board rooms, corporate, Black women

The 3 Systemic Issues Keeping Black Women Out Of Boardrooms

Childcare, travel, and the "broken rung" are major contributors that keep Black women out of corporate boardrooms.

Black women have been systemically left out of the C-suite and corporate boards of Fortune 500 companies, according to a new report. Despite strides to diversify the boardroom, covered in Black Women on Boards’ (BWOB) new documentary, three key obstacles still remain that keep Black women out.

Forbes highlighted Patricia Roberts Harris, whose story is told in BWOB’s OnBoard: Story of Black Women on Boards. Even as the feature celebrates the accomplishments of women such as Harris who are on corporate boards, it acknowledges the challenges preventing them from reaching new heights professionally. Outside factors also stunt Black women.

Childcare remains a burden for Black women trying to climb the corporate ladder. Almost half of Black mothers are raising their children as single parents, thus taking on greater hardship and expense for their family. By having to dedicate more time to their children’s needs compared to two-parent households, Black women have less freedom to pursue more significant roles at the office.

“It’s important that all working families, especially Black working mothers and other women of color, have access to quality child care while pursuing their careers,” said Gigi Schweikert the CEO of Lightbridge, whose study revealed that almost a quarter of working mothers lack partners in the home to help with daily responsibilities. “Oftentimes, company decision makers are seasoned executives who aren’t directly affected by the early child care needs their employees face, so it’s up to all of us to speak up, advocate for our needs, and communicate the challenges we’re facing.”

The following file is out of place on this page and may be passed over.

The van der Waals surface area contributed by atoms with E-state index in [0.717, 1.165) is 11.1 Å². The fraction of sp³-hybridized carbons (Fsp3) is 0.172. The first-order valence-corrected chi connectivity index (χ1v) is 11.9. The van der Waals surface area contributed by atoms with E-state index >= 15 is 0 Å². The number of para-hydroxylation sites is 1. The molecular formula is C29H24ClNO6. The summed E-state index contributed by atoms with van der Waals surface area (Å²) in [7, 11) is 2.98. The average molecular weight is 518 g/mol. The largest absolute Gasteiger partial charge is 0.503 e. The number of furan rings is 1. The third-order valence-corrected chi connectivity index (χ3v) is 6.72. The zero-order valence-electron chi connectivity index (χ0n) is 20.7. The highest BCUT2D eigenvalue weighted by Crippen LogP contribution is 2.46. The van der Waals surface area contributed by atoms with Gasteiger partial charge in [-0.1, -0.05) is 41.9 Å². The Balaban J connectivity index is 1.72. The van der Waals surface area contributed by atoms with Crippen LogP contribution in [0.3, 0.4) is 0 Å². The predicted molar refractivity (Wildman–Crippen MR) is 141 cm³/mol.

The “broken rung” is another factor, as missed promotions lead to a lack of consideration for board positions. Especially during tough job markets, Black women are relatively ignored for scarce promotion opportunities, often being forced to transition to new professions in order to gain more leadership roles.

Kimberly Bryant of Black Girls Code argued that their continued marginalization within the workplace leads to their notable absence in boardrooms.

“This oversight not only diminishes the individual’s contributions but also perpetuates a cycle of underrepresentation and undervaluation that hinders the career progression of Black working mothers,” said Bryant.

Travel was also cited as a detrimental factor, as travel requirements for board positions often incur outside costs. With pay gaps and lack of childcare support, professional women cannot afford or commit to these opportunities. As Black women continue to make 63 cents for every dollar white men earn, they are being squeezed out of leadership roles that they are equally, if not more, qualified for.

Black women are raising awareness of the factors that limit their career potential while honoring those paving the way for their seat at the table. In the meantime, addressing and further dismantling these obstacles are crucial for Black women to land spots on corporate boards.

RELATED CONTENT: Want More BIPOC Women On Corporate Boards? Start In Middle School